Babiben’s daughter, Bhumika, barely twenty has already been declared a lost cause. Her lungs are too infected to support any function, so she lies in the second bed in the house, her lifeless eyes staring at the paint peeling off their home in an economically weaker section housing. We don’t know if her days are numbered, we were told the doctors just asked her to take her home and provide hospice care. For how long, we don’t know. At an age when she should be out with her friends, breaking rules, she is taking 8 tablets a day, twice a day, just to survive. She wants to work in a beauty salon one day, she tells us. She still has pain in her spine from the places where she is pricked to do draw fluid for the many tests she undergoes regularly. She is now on a life-sentence, we don’t know how much time she has, but we are hoping she can at least be healthy in that time. For a girl of twenty, she weighs less than 40 kgs.
There are bills, X-rays, discharge cards, mixed with legal and police documents, passport photographs of her children, Aadhar card photocopies, diagnosis documents of different hospitals and so on. We actually spent considerable time sorting these documents into bundles for each child, and year wise to trace the history of their illness. Babiben’s other son is off to do daily menial jobs like cleaning homes, or off lifting goods. As we browsed medical documents, we found one where the diagnosis said that his lungs were seriously damaged by what the doctor estimates is a consumption of rat poison.
Babiben, a widow lost her husband to the same lung disease we suspect has infected half the family, some five years ago. She now stays at home taking care of two bed ridden children while two of her sons earn close to Rs 15,000 a month when they can. One works as a cleaning help, and the other drives a tempo around town. We don’t know how they manage food and other essentials on Rs 15,000 a month for a family of six with two bed-ridden patients. When we visited her, she was still peaceful and complied with all our requests to furnish medical records, tell us her story and meet our demands for information to trace together her life. Originally hailing from Patan, her family has been staying in their current location for the last six years. They have a small piece of land in their native village and even had a home, but it fell during the monsoonal rain some three years ago. Out of her six children, two are married. The married son works as a security guard, and the daughter works does petty housework to make ends meet. The daughter’s husband left her a few years ago so she takes care of her three children, who have also now begun to work.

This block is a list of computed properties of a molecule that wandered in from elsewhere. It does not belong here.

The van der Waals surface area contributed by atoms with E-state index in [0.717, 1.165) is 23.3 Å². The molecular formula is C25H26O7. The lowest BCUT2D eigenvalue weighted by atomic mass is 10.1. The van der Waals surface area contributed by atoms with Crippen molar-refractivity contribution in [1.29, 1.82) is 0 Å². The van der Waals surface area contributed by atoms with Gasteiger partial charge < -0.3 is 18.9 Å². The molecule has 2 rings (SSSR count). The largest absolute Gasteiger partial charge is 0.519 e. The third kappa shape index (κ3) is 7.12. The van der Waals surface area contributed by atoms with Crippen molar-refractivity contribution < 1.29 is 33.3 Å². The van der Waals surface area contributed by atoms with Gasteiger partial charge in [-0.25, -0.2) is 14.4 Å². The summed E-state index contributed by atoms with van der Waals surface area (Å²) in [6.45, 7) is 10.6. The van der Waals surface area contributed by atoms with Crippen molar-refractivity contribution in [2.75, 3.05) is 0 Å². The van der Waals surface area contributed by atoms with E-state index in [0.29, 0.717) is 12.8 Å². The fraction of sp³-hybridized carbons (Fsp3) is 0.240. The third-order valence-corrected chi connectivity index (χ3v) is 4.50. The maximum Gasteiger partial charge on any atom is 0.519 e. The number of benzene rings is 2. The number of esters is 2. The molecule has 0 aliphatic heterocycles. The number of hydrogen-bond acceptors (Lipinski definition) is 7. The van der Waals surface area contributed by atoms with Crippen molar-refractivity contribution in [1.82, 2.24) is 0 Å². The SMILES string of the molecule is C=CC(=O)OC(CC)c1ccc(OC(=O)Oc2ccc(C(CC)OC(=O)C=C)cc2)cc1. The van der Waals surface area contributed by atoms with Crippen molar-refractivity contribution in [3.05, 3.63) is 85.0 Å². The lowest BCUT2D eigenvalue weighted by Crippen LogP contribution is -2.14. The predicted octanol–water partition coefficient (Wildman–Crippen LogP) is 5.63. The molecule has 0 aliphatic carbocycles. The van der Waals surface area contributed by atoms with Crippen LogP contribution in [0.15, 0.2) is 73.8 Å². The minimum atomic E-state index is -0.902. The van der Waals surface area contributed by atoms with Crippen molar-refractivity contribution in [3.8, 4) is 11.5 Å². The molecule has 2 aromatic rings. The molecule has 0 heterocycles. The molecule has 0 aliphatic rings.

The rent of their tiny one room home is Rs 4,000 a month, the light bill is extra and they get tapped water for two hours everyday. Babiben does most of the housework as happens often in Indian households, and particularly those of the lower income ones where the men of the house spend almost 12 hours outside making ends meet and the women manage the household in the meantime. She cooks, carries water, and takes care of the smallest needs of her sick children. Poverty as Gandhi once famously said, is the worst form of violence.
We are hoping to help her with rations, medical aid and perhaps some livelihood options for the now differently abled son. The progress on this family will be posted regularly on social media and can be followed on our pages. This is the estimated budget of the assistance, your contribution would mean a lot to help the family break this cycle of misfortune.